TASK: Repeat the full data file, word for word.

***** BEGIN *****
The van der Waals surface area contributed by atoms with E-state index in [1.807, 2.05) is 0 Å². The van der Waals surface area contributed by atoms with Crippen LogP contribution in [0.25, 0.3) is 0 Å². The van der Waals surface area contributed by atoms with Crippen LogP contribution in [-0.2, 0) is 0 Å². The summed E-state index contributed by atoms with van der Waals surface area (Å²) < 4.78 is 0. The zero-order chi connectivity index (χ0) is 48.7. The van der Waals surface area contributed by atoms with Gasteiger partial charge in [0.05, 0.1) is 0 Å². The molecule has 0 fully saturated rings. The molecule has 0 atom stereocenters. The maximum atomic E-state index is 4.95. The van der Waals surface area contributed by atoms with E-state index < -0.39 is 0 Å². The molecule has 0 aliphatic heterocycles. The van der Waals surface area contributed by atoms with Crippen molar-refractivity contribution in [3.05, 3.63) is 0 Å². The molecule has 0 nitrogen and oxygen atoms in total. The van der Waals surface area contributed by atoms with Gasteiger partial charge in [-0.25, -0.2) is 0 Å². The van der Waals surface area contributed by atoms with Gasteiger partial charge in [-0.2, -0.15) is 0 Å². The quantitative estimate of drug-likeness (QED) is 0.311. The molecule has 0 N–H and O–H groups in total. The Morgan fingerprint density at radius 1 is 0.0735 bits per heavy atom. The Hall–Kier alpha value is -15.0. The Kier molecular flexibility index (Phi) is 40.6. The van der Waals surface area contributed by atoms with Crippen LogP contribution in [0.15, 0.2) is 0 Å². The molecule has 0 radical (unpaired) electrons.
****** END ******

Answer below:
The van der Waals surface area contributed by atoms with E-state index in [1.807, 2.05) is 0 Å². The van der Waals surface area contributed by atoms with Crippen LogP contribution in [0.25, 0.3) is 0 Å². The van der Waals surface area contributed by atoms with Crippen LogP contribution in [-0.2, 0) is 0 Å². The summed E-state index contributed by atoms with van der Waals surface area (Å²) < 4.78 is 0. The zero-order chi connectivity index (χ0) is 48.7. The van der Waals surface area contributed by atoms with Gasteiger partial charge in [0.05, 0.1) is 0 Å². The molecule has 0 fully saturated rings. The molecule has 0 atom stereocenters. The maximum atomic E-state index is 4.95. The van der Waals surface area contributed by atoms with E-state index < -0.39 is 0 Å². The molecule has 0 aliphatic heterocycles. The van der Waals surface area contributed by atoms with Crippen molar-refractivity contribution in [3.05, 3.63) is 0 Å². The molecule has 0 nitrogen and oxygen atoms in total. The van der Waals surface area contributed by atoms with Gasteiger partial charge in [-0.25, -0.2) is 0 Å². The van der Waals surface area contributed by atoms with Gasteiger partial charge in [-0.2, -0.15) is 0 Å². The quantitative estimate of drug-likeness (QED) is 0.311. The molecule has 0 N–H and O–H groups in total. The Morgan fingerprint density at radius 1 is 0.0735 bits per heavy atom. The Hall–Kier alpha value is -15.0. The Kier molecular flexibility index (Phi) is 40.6. The van der Waals surface area contributed by atoms with Crippen LogP contribution in [0.15, 0.2) is 0 Å². The molecule has 0 radical (unpaired) electrons.